Innovation at Disney

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  • Topic: Walt Disney, Innovation, Mickey Mouse
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Manchester Business School
Global MBA program
July 2011 Brazil intake

MBSW60517 PERSONAL, PROFESSIONAL AND CAREER DEVELOPMENT

Assignment Reference PDFULL/July11/2/Group

Assignment 2:
Case study of successful and innovative team:
“Walt Disney and his nine old men”

Group Brazil A2:
Maria Elisa Tourinho 8269358
Miguel Bichara 8269356
Jeremy Lovelace 8275943
Mikko Vehanen 8269381

Date: December 17, 2012

Introduction Walt Disney Company and Founding Team

Walt Disney Company is the largest media conglomerate in the world in terms of revenue. Its annual revenue in 2011 was approximately 40 billion USD with an operating income of approximately 5 billion USD (see Picture 1). As can be seen the company has had stable financial results with operating profit constantly above 10% of income.

Picture 1. Walt Disney Company’s financial results 2007–2011 (Disney Annual Report 2011)
[pic]

Company history and the ‘Nine old men’

The company was founded in 1923 by Walt Disney and his older brother Roy Disney. As the company entered the 1930s, the driving force behind the companies innovative animations and corporate growth was the dream team of “Walt Disney and His Nine Old Men”, the expert animators, who worked alongside with Ub Iwerks (creator of Mickey Mouse) and Roy (CEO and financial brain of the operation).. This team worked together right through until the late 60s and 70s, and its inevitable dissolution, as members retired and passed away was perhaps one of the causes of the franchises struggles in the 70s and 80s.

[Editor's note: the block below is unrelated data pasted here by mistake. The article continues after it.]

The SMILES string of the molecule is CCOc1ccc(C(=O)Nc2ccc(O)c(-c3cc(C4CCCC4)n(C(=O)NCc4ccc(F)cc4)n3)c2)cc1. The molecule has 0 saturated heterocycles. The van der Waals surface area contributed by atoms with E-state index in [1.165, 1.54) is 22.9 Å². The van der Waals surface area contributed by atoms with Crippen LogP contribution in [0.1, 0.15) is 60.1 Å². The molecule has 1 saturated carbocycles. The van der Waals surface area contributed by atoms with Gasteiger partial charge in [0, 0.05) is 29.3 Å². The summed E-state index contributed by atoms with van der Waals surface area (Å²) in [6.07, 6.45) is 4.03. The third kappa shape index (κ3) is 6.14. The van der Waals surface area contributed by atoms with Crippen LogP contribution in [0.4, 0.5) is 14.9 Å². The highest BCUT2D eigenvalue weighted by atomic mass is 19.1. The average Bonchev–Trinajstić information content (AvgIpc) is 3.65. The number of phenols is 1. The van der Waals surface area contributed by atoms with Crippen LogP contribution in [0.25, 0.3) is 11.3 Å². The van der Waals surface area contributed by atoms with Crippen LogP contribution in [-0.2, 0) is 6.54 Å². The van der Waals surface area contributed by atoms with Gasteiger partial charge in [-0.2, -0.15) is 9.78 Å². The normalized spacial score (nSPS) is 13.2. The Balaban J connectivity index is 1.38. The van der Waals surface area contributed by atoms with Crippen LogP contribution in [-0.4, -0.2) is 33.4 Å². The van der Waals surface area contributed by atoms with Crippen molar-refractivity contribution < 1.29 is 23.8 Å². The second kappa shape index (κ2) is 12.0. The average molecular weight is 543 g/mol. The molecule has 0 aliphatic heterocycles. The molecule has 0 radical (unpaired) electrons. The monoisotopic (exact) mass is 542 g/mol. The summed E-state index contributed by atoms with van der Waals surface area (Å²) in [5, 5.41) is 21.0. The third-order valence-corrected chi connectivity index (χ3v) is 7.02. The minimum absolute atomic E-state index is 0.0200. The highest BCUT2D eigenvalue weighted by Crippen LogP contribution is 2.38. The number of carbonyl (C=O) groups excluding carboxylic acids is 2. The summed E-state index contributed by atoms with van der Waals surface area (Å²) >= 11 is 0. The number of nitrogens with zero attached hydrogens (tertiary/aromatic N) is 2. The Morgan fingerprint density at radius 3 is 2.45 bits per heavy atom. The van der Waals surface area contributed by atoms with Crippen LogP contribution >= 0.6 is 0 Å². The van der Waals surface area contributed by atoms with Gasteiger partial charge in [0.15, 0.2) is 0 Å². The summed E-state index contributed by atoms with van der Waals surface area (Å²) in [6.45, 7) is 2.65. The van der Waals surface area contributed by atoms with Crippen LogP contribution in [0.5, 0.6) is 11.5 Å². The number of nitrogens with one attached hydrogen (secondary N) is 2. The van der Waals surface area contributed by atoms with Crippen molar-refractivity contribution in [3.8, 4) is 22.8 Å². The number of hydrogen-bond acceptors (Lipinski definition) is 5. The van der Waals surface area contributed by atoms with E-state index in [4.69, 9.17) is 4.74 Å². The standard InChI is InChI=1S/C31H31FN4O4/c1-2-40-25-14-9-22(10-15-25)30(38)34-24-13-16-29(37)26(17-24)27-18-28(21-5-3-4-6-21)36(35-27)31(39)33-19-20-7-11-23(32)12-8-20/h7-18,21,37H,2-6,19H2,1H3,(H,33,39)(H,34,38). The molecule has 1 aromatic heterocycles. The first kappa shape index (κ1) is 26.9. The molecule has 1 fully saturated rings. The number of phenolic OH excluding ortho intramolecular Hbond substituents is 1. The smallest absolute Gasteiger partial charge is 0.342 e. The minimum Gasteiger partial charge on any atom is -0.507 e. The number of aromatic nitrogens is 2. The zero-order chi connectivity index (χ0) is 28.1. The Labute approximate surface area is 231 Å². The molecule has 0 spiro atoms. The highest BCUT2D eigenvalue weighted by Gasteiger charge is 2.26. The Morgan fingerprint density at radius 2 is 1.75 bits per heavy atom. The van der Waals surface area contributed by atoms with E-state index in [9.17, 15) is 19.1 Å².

The company has had five distinct phases in its development to becoming the entity that we see today. First, the creation of the company in the 1920s, followed by the company becoming a leader in the American animation industry during 1930s-1950s. Then there was the diversification from animation industry into television and theme parks in 1960s followed by the challenging years that came after founding core team dies in 1970s/1980s. The most recent stage has been the companies evolution into a profitable media conglomerate.

The Walt Disney Company is now divided into five business segments: - media networks (e.g. television)
- parks/resorts
- studio entertainment (e.g. film and animation production, distribution of films) - consumer products (e.g. licensing characters from films., children’s books) - interactive media (e.g. games, online advertising)

Media networks and park/resorts account for approximately 75% of revenue and for about 85-90% of operating income. Picture 2 shows revenue and operating income by business segment in 2009-2011.

Picture 2. Revenue and operating income during 2009 -2011 in billion USD (Disney Annual Report 2011).

[pic]

Disney continues to strive for innovation in its business and has been recognized during the last 10 years several times as the most innovative company in media and entertainment sector. The Innovation Leaders analysis[1] elected Disney as the most innovative in the media and entertainment sector in 2001, 2002, 2003, 2008, 2009 and 2010. The criteria used are, among others: organizational culture and structure, strategic focus on innovation and its role in driving corporate growth, number of new product launches and success ratios, growth in revenues, profits and market capitalization, average revenue and margin per product/customer, investment in innovation-related activities (R&D, marketing…), brand value as well as patents and trademarks. The need for innovation in Disney business is great, as demand for their products is based on the experience that people have with Disney products. This requires the company to bring new experiences for customers in entertainment theme parks as well as in films and television programs.

Disney is considered a company with strong culture (Buchanan and Huczynski, 2010) where employees accept and have strong emotional attachment...
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